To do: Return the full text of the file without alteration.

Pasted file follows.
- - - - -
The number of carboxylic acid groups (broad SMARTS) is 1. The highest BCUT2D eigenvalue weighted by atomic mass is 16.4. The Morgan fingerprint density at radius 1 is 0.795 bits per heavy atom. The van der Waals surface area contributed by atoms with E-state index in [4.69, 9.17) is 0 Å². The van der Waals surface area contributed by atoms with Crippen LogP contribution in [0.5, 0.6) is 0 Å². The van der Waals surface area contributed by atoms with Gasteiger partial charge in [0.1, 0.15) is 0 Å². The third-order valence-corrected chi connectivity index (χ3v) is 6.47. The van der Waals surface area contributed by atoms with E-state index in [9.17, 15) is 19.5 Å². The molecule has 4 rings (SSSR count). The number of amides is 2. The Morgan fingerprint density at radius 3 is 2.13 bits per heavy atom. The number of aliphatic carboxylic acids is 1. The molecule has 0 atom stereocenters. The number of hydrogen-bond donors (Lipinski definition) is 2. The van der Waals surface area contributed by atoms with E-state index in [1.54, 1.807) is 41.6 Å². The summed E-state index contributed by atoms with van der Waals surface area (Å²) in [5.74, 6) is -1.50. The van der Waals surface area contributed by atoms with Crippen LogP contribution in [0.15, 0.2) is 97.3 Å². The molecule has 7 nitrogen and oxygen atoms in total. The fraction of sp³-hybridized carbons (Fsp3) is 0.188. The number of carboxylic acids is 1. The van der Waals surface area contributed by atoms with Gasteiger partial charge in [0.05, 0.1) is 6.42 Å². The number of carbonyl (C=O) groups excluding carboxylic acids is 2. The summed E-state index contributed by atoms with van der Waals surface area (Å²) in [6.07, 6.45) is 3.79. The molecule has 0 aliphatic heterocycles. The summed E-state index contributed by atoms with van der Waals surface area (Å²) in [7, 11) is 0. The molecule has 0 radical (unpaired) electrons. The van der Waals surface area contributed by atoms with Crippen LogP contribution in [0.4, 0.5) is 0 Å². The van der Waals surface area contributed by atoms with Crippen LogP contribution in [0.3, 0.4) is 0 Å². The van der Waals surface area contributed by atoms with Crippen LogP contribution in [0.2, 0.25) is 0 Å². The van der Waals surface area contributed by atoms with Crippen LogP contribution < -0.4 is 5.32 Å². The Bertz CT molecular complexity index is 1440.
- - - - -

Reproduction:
The number of carboxylic acid groups (broad SMARTS) is 1. The highest BCUT2D eigenvalue weighted by atomic mass is 16.4. The Morgan fingerprint density at radius 1 is 0.795 bits per heavy atom. The van der Waals surface area contributed by atoms with E-state index in [4.69, 9.17) is 0 Å². The van der Waals surface area contributed by atoms with Crippen LogP contribution in [0.5, 0.6) is 0 Å². The van der Waals surface area contributed by atoms with Gasteiger partial charge in [0.1, 0.15) is 0 Å². The third-order valence-corrected chi connectivity index (χ3v) is 6.47. The van der Waals surface area contributed by atoms with E-state index in [9.17, 15) is 19.5 Å². The molecule has 4 rings (SSSR count). The number of amides is 2. The Morgan fingerprint density at radius 3 is 2.13 bits per heavy atom. The number of aliphatic carboxylic acids is 1. The molecule has 0 atom stereocenters. The number of hydrogen-bond donors (Lipinski definition) is 2. The van der Waals surface area contributed by atoms with E-state index in [1.54, 1.807) is 41.6 Å². The summed E-state index contributed by atoms with van der Waals surface area (Å²) in [5.74, 6) is -1.50. The van der Waals surface area contributed by atoms with Crippen LogP contribution in [0.15, 0.2) is 97.3 Å². The molecule has 7 nitrogen and oxygen atoms in total. The fraction of sp³-hybridized carbons (Fsp3) is 0.188. The number of carboxylic acids is 1. The van der Waals surface area contributed by atoms with Gasteiger partial charge in [0.05, 0.1) is 6.42 Å². The number of carbonyl (C=O) groups excluding carboxylic acids is 2. The summed E-state index contributed by atoms with van der Waals surface area (Å²) in [6.07, 6.45) is 3.79. The molecule has 0 aliphatic heterocycles. The summed E-state index contributed by atoms with van der Waals surface area (Å²) in [7, 11) is 0. The molecule has 0 radical (unpaired) electrons. The van der Waals surface area contributed by atoms with Crippen LogP contribution in [0.4, 0.5) is 0 Å². The van der Waals surface area contributed by atoms with Crippen LogP contribution in [0.3, 0.4) is 0 Å². The van der Waals surface area contributed by atoms with Crippen LogP contribution in [0.2, 0.25) is 0 Å². The van der Waals surface area contributed by atoms with Crippen LogP contribution < -0.4 is 5.32 Å². The Bertz CT molecular complexity index is 1440.